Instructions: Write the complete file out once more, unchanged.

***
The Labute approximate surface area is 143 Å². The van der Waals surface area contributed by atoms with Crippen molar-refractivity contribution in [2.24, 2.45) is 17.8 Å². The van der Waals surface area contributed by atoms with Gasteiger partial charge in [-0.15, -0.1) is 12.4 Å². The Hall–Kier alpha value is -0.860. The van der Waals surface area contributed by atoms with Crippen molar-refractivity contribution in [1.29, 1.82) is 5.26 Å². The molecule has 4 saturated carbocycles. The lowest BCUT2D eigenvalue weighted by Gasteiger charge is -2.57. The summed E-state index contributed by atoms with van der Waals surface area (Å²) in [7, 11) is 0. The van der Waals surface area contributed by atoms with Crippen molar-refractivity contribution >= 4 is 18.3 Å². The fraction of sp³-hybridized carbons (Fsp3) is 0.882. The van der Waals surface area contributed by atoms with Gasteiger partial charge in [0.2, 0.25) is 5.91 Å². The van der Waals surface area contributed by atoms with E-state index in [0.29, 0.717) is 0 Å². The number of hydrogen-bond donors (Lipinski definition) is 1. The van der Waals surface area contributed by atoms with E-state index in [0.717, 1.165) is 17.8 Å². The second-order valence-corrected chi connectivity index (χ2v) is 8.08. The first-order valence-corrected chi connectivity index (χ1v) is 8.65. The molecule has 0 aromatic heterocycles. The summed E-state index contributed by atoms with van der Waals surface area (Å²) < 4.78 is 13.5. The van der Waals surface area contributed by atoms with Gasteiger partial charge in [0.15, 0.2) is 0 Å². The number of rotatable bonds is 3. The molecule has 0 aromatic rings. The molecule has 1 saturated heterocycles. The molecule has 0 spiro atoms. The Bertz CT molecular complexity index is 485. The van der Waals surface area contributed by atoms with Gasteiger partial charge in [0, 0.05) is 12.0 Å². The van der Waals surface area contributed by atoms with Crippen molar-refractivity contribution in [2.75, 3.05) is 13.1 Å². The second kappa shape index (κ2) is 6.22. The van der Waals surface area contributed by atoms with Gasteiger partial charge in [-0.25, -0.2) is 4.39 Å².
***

The Labute approximate surface area is 143 Å². The van der Waals surface area contributed by atoms with Crippen molar-refractivity contribution in [2.24, 2.45) is 17.8 Å². The van der Waals surface area contributed by atoms with Gasteiger partial charge in [-0.15, -0.1) is 12.4 Å². The Hall–Kier alpha value is -0.860. The van der Waals surface area contributed by atoms with Crippen molar-refractivity contribution in [1.29, 1.82) is 5.26 Å². The molecule has 4 saturated carbocycles. The lowest BCUT2D eigenvalue weighted by Gasteiger charge is -2.57. The summed E-state index contributed by atoms with van der Waals surface area (Å²) in [7, 11) is 0. The van der Waals surface area contributed by atoms with Crippen molar-refractivity contribution >= 4 is 18.3 Å². The fraction of sp³-hybridized carbons (Fsp3) is 0.882. The van der Waals surface area contributed by atoms with Gasteiger partial charge in [0.2, 0.25) is 5.91 Å². The van der Waals surface area contributed by atoms with E-state index in [0.29, 0.717) is 0 Å². The number of hydrogen-bond donors (Lipinski definition) is 1. The van der Waals surface area contributed by atoms with E-state index in [0.717, 1.165) is 17.8 Å². The second-order valence-corrected chi connectivity index (χ2v) is 8.08. The first-order valence-corrected chi connectivity index (χ1v) is 8.65. The molecule has 0 aromatic heterocycles. The summed E-state index contributed by atoms with van der Waals surface area (Å²) < 4.78 is 13.5. The van der Waals surface area contributed by atoms with Gasteiger partial charge in [0.15, 0.2) is 0 Å². The number of rotatable bonds is 3. The molecule has 0 aromatic rings. The molecule has 1 saturated heterocycles. The molecule has 0 spiro atoms. The Bertz CT molecular complexity index is 485. The van der Waals surface area contributed by atoms with Gasteiger partial charge in [0, 0.05) is 12.0 Å². The van der Waals surface area contributed by atoms with Crippen molar-refractivity contribution in [2.75, 3.05) is 13.1 Å². The second kappa shape index (κ2) is 6.22. The van der Waals surface area contributed by atoms with Gasteiger partial charge in [-0.25, -0.2) is 4.39 Å².